Weinstein, director of the Center for Economic Development and Research at the University of North Texas, said he could see Hicks' development plan returning and succeeding, but it might be another five or six years before something of that scale opens by the stadium.

Some aren't surprised that development hasn't followed either stadium.

Craig A. Depken, an economist at the University of North Carolina at Charlotte, said that historically, sports arenas don't attract as much development as is promised by backers. That's particularly true for stadiums in less developed areas, he said.

"There was very much an implicit assumption by the proponents of the [Cowboys] stadium that development would come," said Depken, who previously taught at the University of Texas at Arlington. "I'm not surprised that it hasn't happened, because often times it does not."

Arlington city leaders told voters in 1991 that funding a new stadium for the Rangers would help bring a San Antonio-style river walk with shops and restaurants to Arlington. That never materialized, and city leaders were more cautious when promoting the Cowboys stadium. But less than two weeks before the vote in 2004, Hicks and his partners announced their "town center" that would become Glorypark.

Casey Shilts, chief operating officer of Hicks Sports Group, said she's not sure that it's useful to use the name Glorypark, which is now only a placeholder.

"Every time we use the term Glorypark, we think of the project that we were in the midst of developing," she said. "Really, what we've done is taken a step back and looked at what we think is the best use for that land and what direction we're going to go with that project."


Super Bowl timing

The development is planned for some of the parking lots surrounding the Rangers Ballpark. Shilts said that the new development would include less retail and more restaurants and entertainment. She said that depending the phasing of the project, some early parts of the new development could open in time for the February 2011 Super Bowl.

Before that could happen, Hicks must finalize a development partner and plans for the project. Shilts said in an e-mail this week that Steiner + Associates, the previous development partner, would probably not be involved since that company is focused more on retail.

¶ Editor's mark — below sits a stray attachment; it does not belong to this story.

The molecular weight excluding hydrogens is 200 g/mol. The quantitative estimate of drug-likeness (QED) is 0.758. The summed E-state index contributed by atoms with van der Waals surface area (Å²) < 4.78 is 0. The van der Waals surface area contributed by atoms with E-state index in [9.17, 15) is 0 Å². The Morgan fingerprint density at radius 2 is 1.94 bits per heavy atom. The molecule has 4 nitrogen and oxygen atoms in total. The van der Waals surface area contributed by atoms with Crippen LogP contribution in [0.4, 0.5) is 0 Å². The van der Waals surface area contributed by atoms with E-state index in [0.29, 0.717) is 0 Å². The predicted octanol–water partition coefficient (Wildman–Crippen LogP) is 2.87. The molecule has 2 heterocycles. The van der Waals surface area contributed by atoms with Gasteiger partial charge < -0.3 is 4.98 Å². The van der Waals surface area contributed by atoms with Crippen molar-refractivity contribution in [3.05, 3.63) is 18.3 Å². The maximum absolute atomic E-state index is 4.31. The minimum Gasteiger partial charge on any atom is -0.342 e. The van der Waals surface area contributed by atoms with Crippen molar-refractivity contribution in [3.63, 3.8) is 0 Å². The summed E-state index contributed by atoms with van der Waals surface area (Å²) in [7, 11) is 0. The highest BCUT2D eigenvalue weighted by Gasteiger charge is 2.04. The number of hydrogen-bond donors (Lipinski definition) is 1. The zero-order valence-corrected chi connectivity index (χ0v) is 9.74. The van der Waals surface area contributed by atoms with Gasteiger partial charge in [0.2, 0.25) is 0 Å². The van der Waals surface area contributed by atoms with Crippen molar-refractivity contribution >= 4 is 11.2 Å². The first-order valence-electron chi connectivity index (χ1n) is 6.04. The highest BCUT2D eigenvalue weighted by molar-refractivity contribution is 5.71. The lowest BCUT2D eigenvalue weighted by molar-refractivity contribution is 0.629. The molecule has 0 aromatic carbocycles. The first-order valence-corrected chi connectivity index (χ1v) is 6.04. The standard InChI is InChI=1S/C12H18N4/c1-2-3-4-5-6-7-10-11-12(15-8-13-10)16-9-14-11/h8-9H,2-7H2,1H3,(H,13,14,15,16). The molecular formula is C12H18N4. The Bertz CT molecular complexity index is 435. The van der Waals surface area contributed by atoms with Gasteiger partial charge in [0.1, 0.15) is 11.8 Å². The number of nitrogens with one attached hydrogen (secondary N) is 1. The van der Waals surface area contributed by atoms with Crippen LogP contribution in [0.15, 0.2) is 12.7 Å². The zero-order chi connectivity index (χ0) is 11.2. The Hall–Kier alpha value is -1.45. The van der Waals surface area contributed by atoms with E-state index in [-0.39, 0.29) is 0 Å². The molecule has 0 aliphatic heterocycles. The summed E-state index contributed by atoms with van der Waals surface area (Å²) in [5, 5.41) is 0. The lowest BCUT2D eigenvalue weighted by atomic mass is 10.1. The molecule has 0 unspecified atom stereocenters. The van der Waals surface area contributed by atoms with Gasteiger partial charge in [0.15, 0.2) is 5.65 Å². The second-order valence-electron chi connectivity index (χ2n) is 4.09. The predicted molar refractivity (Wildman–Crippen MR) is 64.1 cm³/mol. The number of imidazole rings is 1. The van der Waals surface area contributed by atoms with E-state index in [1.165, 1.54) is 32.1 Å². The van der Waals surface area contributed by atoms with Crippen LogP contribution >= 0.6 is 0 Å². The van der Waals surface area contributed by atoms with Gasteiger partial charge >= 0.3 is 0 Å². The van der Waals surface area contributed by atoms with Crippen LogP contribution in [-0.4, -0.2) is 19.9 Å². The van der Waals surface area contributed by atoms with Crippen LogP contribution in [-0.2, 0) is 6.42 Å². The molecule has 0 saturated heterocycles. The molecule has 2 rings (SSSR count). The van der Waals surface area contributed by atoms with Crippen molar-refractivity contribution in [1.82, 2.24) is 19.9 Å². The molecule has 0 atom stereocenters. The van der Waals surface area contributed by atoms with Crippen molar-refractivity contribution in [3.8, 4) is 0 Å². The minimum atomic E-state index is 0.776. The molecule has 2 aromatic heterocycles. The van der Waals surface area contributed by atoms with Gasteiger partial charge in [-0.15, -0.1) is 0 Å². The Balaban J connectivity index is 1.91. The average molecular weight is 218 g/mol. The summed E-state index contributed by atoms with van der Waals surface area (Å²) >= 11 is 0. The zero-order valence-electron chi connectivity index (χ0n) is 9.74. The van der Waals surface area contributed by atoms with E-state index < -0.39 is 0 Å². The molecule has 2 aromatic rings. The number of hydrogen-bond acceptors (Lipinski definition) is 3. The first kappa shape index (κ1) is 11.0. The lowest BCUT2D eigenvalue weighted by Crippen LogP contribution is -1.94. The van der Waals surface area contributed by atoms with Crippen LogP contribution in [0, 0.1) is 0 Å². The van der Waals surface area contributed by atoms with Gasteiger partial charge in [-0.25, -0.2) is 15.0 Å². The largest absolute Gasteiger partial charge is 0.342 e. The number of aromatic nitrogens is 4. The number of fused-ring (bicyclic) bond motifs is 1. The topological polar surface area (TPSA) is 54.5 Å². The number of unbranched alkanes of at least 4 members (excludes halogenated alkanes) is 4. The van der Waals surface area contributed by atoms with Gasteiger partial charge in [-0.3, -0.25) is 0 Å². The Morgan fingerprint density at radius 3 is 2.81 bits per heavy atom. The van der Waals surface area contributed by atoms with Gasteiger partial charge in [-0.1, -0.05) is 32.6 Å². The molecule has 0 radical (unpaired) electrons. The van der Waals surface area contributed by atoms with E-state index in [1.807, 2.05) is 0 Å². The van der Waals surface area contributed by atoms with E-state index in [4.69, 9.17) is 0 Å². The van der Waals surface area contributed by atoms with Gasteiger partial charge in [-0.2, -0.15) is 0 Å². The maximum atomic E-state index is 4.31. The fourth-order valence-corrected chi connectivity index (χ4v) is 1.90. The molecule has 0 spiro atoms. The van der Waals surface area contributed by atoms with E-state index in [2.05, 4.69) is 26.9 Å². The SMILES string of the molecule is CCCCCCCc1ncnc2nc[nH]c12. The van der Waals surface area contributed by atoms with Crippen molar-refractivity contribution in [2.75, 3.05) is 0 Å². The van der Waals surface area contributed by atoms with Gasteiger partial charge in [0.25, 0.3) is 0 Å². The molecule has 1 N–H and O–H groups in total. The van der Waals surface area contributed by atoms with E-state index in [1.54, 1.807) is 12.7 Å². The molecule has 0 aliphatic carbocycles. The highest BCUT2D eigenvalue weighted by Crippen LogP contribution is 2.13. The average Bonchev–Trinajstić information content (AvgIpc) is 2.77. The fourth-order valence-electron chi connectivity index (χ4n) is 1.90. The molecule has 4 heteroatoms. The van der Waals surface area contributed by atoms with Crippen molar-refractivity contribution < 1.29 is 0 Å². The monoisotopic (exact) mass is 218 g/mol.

Also, she said the development is expected to require public money, possibly generated by a special taxing district like one created for Glorypark and then later scrapped. Cluck said that putting together another plan for public assistance would take months.

Even if dirt started to fly this week, there's no guarantee that a large, full-service hotel or big mixed-use development near the stadium would be finished in time for the Super Bowl.

An e-mail exchange between a city official and bond attorney suggested that pace of progress had slowed months earlier than Hicks' May 2008 announcement that Glorypark was on hold.

"The reason for the delay is the fact that, even though he [Steiner + Associates head Yaromir Steiner] and the other developer parties have know for over a year that private financing of the development is required, they have failed to obtain it, and BOA [Bank of America] and the City are still waiting," Ray Hutchison, a longtime bond adviser for Arlington, wrote in a March 2008 e-mail.

In a response, Yelverton wrote: "...I told Glorypark reps after the speech [by Steiner at UTA] that we are at do or die time and that if Hick's/Steiner were serious about moving forward it is time to quit debating with Key Bank and get terms agreed to – that it was time for Mr. Hicks to make the required commitment."